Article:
First Census taken

English: Jean Talon
Jean Talon (Photo credit: Wikipedia)

 

One of the best moves France made in the development of Canada was to appoint Intendants to help the governors.  They were really business managers and some of them were excellent.  The best was Jean Talon; the worst was François Bigot.

The first Intendant was appointed on March 21, 1663.  He was Louis Robert, but he did not come to Canada at all!! Talon’s first term as Intendant began in 1665. He took the first census of Canada, also on March 21 the following year.

Jean Talon conducted the census largely by himself, travelling door-to-door among the settlements of New France. He did not include Native American inhabitants of the colony, or the religious orders such as the Jesuits.

The tabulation showed 3,215 people.  English colonies to the south were growing far more quickly.  The English (as they were until the Act of Union with Scotland made them British) brought their families to Virginia and New England. Most of the French who came to Canada never had any intention of staying, and did not bring their families; they were great explorers and fur traders, but they wanted to return to their own homeland.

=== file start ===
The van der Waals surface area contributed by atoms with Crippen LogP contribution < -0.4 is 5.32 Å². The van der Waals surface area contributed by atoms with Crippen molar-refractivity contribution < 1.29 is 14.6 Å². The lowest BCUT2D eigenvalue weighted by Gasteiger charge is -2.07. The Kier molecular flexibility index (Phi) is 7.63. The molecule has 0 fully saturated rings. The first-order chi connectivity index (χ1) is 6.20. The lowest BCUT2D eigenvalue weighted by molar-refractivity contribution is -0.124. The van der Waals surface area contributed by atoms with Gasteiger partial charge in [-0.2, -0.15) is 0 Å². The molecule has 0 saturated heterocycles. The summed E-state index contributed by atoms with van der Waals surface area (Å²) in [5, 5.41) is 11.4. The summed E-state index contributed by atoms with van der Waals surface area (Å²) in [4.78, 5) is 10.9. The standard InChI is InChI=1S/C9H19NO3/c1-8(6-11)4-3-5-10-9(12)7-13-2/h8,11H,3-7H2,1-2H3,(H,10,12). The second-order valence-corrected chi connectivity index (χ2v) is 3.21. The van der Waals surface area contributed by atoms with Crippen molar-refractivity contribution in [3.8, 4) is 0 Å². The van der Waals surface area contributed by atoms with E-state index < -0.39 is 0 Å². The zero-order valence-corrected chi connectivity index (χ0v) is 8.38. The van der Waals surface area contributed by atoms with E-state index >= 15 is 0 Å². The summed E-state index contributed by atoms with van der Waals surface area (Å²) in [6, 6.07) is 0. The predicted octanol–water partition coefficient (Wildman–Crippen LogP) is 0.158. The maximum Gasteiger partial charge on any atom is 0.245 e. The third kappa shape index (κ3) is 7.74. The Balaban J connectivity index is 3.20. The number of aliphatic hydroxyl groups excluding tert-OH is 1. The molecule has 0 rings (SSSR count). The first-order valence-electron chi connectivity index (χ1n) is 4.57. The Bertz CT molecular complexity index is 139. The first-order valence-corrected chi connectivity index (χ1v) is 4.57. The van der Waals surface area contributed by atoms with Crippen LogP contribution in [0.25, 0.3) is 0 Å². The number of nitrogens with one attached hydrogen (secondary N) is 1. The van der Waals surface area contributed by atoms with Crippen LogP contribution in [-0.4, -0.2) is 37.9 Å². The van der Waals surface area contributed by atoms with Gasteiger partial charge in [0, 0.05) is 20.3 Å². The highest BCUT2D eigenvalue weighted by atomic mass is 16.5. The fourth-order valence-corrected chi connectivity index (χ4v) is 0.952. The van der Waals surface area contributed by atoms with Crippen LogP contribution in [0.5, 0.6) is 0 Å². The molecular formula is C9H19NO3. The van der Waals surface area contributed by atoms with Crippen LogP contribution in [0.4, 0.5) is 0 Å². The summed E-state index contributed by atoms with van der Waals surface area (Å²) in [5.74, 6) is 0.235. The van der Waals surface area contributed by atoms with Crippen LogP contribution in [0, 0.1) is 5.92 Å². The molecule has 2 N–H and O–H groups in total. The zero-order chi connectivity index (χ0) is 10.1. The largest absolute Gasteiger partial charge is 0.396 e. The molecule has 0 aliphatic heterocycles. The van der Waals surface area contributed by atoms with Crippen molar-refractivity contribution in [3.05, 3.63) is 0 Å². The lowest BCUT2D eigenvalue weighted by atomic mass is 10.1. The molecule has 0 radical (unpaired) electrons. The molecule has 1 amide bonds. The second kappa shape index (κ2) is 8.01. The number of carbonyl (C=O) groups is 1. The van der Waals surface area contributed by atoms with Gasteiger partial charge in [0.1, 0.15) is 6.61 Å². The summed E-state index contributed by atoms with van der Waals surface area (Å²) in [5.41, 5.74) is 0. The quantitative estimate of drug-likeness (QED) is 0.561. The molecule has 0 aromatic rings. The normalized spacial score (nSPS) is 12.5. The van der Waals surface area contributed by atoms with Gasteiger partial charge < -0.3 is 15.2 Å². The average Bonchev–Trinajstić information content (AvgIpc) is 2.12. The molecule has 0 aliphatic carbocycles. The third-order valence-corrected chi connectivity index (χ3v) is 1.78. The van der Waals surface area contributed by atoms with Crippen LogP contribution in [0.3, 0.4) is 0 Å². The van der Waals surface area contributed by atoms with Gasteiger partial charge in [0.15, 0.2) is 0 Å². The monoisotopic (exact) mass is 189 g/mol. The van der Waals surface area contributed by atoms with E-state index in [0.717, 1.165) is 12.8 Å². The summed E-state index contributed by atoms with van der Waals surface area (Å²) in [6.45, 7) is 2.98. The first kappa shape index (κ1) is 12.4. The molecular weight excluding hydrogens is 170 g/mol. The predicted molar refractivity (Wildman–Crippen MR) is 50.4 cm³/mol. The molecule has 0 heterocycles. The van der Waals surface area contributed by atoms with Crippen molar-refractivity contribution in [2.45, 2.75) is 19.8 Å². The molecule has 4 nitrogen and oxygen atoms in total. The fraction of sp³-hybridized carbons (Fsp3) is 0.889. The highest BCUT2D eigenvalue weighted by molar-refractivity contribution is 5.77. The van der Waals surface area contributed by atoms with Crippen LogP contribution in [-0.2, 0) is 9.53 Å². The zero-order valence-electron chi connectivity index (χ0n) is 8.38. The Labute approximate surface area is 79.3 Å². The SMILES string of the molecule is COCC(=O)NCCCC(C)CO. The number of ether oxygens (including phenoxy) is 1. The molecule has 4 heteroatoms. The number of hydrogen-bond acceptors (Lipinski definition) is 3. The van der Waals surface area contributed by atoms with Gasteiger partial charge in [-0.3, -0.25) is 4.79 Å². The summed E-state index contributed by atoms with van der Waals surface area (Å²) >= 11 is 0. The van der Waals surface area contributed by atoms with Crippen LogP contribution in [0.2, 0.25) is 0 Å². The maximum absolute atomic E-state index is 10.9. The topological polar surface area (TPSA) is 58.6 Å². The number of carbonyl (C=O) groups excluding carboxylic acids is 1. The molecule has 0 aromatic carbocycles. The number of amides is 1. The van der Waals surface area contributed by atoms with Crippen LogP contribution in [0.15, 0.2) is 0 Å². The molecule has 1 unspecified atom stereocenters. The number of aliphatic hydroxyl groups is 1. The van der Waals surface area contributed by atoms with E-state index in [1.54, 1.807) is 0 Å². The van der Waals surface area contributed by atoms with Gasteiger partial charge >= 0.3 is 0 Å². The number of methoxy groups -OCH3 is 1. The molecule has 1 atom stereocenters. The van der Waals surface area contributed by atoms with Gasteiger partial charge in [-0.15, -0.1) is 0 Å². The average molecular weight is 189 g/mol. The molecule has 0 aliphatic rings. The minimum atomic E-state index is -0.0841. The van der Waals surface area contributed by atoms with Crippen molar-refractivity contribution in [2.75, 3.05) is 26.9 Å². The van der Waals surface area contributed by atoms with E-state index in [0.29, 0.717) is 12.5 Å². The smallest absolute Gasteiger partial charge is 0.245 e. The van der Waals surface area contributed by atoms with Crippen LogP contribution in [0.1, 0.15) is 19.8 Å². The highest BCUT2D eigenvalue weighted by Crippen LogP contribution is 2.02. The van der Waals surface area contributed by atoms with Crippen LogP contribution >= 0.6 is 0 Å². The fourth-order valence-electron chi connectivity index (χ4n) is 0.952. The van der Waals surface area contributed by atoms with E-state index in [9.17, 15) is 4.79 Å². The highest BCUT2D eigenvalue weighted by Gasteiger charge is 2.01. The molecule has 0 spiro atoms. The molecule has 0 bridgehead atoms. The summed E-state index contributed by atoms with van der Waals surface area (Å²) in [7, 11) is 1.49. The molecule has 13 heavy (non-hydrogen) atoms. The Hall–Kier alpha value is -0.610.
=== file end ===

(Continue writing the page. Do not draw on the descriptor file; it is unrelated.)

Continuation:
The English colonists who went to what is now the United States did so to escape restrictions at home.  They set up their own governments and controlled their own affairs.  When London tried to interfere they often disregarded its instructions.

On the other hand, Canada was ruled by the King of France.  He appointed the governors and high officials and told them what to do.  He even drew on his own funds to pay for the development of Canada.  When the king lost interest, or money was tight owing to war, the development of Canada suffered.  Eventually, when France lost Canada to Britain, Voltaire shrugged it off by saying: “The King must amuse himself and Canada was one of his playthings.”

Even so, the 3,000 French who were in Canada in 1666 began to have good times.  There were hardships and great danger from the Indians, but they evolved a way of life that made them better off than their counterparts in France.

To get a more detailed breakdown of the census, you can get that at Wikipedia; to get an overview of the history of census and the 2011 report, you can catch it at Statistics Canada.

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